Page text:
SOAP our new study, Lent, with us today!

On our fireplace there sits a stone that has been carved with these words, “Soli Deo Gloria.” These old Latin words are a constant reminder to us that everything we do, including how we live, should be “for the glory of God alone.” 

At the beginning of this season of Lent, let’s pause to reflect and consider afresh our Savior and His journey to the cross, and assess how God would be glorified. For the believer, it is a call to inspect every aspect of our lives, including our thoughts, words, and actions. 

This week in our study, we will look together at the spiritual discipline of fasting. As we respond to what God’s Word says, let’s consider where we see the glory of God in this practice. 

Men and women throughout the Bible demonstrate what it looks like to fast. This act of worship is an expression to God of our faith, and a recognition of the gravity of our need for the Lord in all circumstances.

Moses, David, Esther, Paul and Barnabas are only some of the individuals we read of in God’s Word who fasted and prayed to ask for wisdom, express grief, seek deliverance or protection, repent, gain victory, worship God, or prepare for ministry. Through these examples, we notice that prayer and fasting go hand in hand. 

It is important to note that fasting in and of itself does not bring us any closer to God, nor does it give any reason for spiritual pride. Abstaining from food does not make us more holy. Jesus told the parable of the Pharisee and the tax collector in Luke 18 to caution against this posture in fasting. The Pharisee, full of self-righteousness, prayed, thanking God that he was not like the tax collector. Instead, he viewed himself as superior because he fasted twice a week and tithed his money. From this parable, we see that the practice of fasting is irrelevant if it does not involve our heart. 

The prophet Joel warns of this, writing of the Lord calling His people to repentance and to “return to me with all your heart – with fasting, weeping and mourning. Tear your hearts, not just your garments….” (Joel 2:12-14).                       

There is no value found in simply going through the motions. Our practices must reflect a sincere desire to humble ourselves before the Lord and seek intimacy with Him.

I must confess that fasting is not a spiritual discipline that I am in the habit of living out (I don’t think it counts having to fast before a dental procedure or for blood tests!).

Maybe you are like me and have been considering this practice but feeling guilty and wondering if you are lacking in your Christian walk because you don’t fast. Well, it is wonderful that our God, who is full of mercy, has not set this as a law. Rather, we live by grace. It is not an indicator of us loving God any less if we do not fast. 

However, if the Bible tells us of fasting and prayer as a pattern in the lives of God’s people, perhaps it is something we should begin to discover how to live this out personally. Jesus, our greatest example, spent time alone with His Father in prayer and fasting for forty days in the desert before He began His earthly ministry. 

Although fasting is traditionally thought of as abstaining from food or drink for a period of time, there may be other things we could fast from – a digital fast from our phones or social media or time away from being in front of the television. We each have different things that we recognize draw us away from spending more time with the Lord, meditating on His Word, communing in prayer, seeking His will, or gazing on His goodness in worship.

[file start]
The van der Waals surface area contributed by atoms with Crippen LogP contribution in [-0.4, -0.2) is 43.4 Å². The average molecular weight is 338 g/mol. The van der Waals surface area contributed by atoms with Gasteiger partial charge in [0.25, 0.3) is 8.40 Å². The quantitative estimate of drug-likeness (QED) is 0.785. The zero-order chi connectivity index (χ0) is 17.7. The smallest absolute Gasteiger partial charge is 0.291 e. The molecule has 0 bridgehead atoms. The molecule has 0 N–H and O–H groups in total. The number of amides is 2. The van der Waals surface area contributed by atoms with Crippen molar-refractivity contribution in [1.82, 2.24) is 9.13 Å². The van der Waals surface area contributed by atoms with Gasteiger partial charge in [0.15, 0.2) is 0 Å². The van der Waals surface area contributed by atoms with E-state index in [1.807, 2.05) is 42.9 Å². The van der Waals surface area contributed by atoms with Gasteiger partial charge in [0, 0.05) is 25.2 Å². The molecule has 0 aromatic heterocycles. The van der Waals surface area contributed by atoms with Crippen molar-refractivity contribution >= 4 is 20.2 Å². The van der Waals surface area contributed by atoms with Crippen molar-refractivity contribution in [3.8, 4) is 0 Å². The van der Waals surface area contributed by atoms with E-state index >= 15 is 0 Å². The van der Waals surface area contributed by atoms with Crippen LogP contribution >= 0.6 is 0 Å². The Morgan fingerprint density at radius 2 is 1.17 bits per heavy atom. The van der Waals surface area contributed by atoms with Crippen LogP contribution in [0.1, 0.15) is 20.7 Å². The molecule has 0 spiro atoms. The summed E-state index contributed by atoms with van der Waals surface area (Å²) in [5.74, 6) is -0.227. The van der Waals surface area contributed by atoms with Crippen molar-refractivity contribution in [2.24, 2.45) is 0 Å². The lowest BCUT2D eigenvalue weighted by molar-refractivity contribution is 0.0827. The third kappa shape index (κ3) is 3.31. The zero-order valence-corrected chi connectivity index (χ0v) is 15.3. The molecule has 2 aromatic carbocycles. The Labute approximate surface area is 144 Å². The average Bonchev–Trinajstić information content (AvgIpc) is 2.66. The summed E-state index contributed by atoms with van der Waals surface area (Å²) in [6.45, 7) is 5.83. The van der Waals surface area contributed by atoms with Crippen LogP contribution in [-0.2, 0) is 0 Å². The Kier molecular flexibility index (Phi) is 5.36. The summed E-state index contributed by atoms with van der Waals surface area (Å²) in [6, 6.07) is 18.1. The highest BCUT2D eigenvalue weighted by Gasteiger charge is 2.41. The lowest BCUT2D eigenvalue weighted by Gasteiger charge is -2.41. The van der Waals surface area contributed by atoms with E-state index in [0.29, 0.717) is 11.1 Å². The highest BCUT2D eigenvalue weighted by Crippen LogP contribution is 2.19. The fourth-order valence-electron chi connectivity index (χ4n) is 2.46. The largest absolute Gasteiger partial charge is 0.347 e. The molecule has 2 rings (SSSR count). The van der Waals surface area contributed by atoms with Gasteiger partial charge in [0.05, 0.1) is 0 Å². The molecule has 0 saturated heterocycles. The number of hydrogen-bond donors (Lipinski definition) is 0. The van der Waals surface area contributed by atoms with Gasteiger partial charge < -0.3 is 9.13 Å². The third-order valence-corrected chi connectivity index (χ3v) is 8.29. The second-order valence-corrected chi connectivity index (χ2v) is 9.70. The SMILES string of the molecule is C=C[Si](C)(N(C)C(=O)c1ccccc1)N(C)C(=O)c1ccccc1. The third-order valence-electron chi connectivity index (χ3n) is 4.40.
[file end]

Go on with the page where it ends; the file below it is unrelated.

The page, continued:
We can ask the Holy Spirit to show us how we can reprioritize our time and what we could build into our walk of faith – things which would lead us into closer fellowship with our God, whom we love and long to know more deeply.

So perhaps, for us, this season of Lent could be a time to acknowledge our need for more of Jesus in every area of our lives. We could adopt a heart posture that longs to set all distractions aside and draw closer to Him so that in all things Christ is glorified in and through us. 

The Apostle Paul spurs us on in our Scripture for today:

“So whether you eat or drink, or whatever you do, do everything for the glory of God” 1 Corinthians 10:31 (italics added for emphasis).

Whatever you do….?  
All for His glory….?
What would it look like if God’s glory was the main goal and the highest priority of our lives?  
How would that change the way we live out each day?                                                                                                         

As we surrender our will, passion, desires, hopes, and plans, we can rely on the Holy Spirit to fill, empower, and equip us to be transformed, or be more like Jesus, so every area of our lives brings God glory.

Whatever we do, may it be ALL for HIS glory alone.


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Katie Shott

Katie Shott

Katie Shott loves Jesus, loves people, and loves life! Born and bred in Northern Ireland, she lives in Belfast with her amazing husband, Andrew, where they are both involved in serving God in their local church and passionate about global missions. Katie’s heart is for our persecuted brothers and sisters across the world and she is constantly challenged by their courage and faith as they follow Jesus, whatever the cost. Katie loves to laugh and chat over coffee with friends; she knows all the best coffee shops in Northern Ireland, and if you ever come to visit her beautiful ‘wee’ country, she promises to take you to some!

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